Jump to content

nogueras

Members
  • Content Count

    4
  • Joined

  • Last visited

Community Reputation

0 Neutral

About nogueras

  • Rank
    Newbie
  1. Having had problems with green algae (mainly due to high cyanuric acid), I wonder if anyone knows if algae can grow in pure distilled water? I believe it will not. The reason I ask is that maybe a dose of green algae is good for a pool now and again as it may thrive on the impurities introduced to the pool over many years. My theory is that the following the treatment to remove the algae, i.e. shocking and floccing, the algae is removed, containing (hopefully) all those contaminants. Since experiencing this my pool has been perfectly clear and 'shiny', its very best for many years. Just a thought, has anyone else experienced this?
  2. Thanks again, Wizard, I see now that our little pool is is in fact a hotbed of advanced chemistry! For ten years I've been thinking Ph and Chlorine levels, with success - until this year. What now figures is that we've had the driest year for nearly 150 years - hence little dilution to reduce CYA levels, aggravated by the fact that we have at least two months every year of full-on, unbroken sunshine, with UV levels around 10 or 11, which didn't help. I'm now searching round all the pool stores for a decent test kit which I can rely on. Unfortunately the Taylor kit cannot be found here.
  3. Thanks for your previous help, Wizard, do you mind giving me more guidance on my best course of action now, short of draining the pool? You may remember that the pool went totally green ie could not see the bottom, within a week of having 7 people using a small 4x8 metre pool, on holiday. I did the usual, shock with about 1.5kg, later added anti-algae, etc., without result, finally flocking it over two days then vacuuming to waste, which left a pool very acceptable, almost shiny. But, the chemical tests had a different story to tell. The pH was still between 6.2 and 6.8, chlorine non-existent. To raise the pH I added about 3kg sodium carbonate, over two days, to no effect. Adding several more of the large chlorine tablets did not raise the chlorine level. At this point I purchased a test strip kit, which included an alkalinity test. This agreed with the previous pH and chlorine liquid-drop measurement and gave the TA as 40ppm, and stabiliser 100ppm. To raise the TA I added, over three days, 2kg of sodium bicarbonate, which raised the TA to between 80 and 100ppm. None of the other readings were affected. To compare the readings (all ppm) with tap water, pool, -pH 6.2-6.8/Tap 7.2: -Ch 0-0.5/Tap 0.5: -TA 80/Tap 120: -Stab. 100-150/Tap100. Pool 29c, about 45,000 litres. Shall I add loads more Sodium Carbonate to try to lift the pH now that the TA is ok? At the moment the pool looks good but feels and smells a bit like a chemical soup!!! I shower immediately afterwards, as well as before of course. Incidentally, adding about 0.5kg rapid dissolving Chl. granules raises the Chl. to 6 or over within an hour or two but its all gone in the morning. Im mystified, what else is there?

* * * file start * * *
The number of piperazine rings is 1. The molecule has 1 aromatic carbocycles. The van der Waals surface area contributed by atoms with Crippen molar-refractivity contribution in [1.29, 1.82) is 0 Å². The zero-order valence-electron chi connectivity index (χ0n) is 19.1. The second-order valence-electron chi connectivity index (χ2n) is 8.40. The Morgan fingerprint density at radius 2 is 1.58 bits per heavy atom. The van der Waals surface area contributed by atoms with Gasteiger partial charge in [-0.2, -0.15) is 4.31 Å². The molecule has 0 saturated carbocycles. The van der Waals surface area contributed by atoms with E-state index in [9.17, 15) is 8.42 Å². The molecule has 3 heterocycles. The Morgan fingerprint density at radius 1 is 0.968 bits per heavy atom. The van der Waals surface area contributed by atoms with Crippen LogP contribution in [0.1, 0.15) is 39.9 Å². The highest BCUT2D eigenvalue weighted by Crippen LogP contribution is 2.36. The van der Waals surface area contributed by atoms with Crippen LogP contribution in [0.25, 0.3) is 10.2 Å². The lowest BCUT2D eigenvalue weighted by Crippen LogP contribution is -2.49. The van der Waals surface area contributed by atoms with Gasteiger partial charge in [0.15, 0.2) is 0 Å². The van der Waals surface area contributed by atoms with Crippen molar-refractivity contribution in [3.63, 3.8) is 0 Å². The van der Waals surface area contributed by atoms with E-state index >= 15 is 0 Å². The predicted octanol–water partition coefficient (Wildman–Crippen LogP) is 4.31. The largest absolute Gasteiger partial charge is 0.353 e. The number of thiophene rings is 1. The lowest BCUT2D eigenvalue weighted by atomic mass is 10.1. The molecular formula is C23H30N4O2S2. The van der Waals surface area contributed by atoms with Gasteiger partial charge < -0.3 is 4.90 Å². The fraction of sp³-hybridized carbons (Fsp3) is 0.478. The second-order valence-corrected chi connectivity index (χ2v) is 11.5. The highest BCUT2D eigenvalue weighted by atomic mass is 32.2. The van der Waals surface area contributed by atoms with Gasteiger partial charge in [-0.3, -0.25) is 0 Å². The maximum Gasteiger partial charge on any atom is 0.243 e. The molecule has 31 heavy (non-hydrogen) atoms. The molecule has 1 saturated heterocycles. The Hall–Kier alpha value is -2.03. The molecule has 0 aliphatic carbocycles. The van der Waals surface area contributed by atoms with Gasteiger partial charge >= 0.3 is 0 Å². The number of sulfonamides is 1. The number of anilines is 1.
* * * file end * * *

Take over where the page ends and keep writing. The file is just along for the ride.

4. Our inground pool of 8m x 4m has within a few days turned green/brown. We had five visitors ten days ago and before/during this period kept the pH and chlorine levels optimum. The pool temperature has been more or less constant at 27c to 29c for at least a month. The water now tests as low ph (less than 6.8) and low in chlorine. I have added at least 1kg of pH positive and loads of chlorine. The pool has not changed, in fact looks worse, I can just see the white drain cover. There is some settling of a green/brown substance on the bottom but it passes straight through the filter (the sand changed about 3 years back). I cannot understand the total change in pool chemistry. Unfortunately, I have not been able to obtain a 'total alkalinity' test kit, but this I feel would not solve the problem. Apart from flocking, which means a huge loss of water in a very dry mid-summer, can anyone suggest a cure please?
×
×
  • Create New...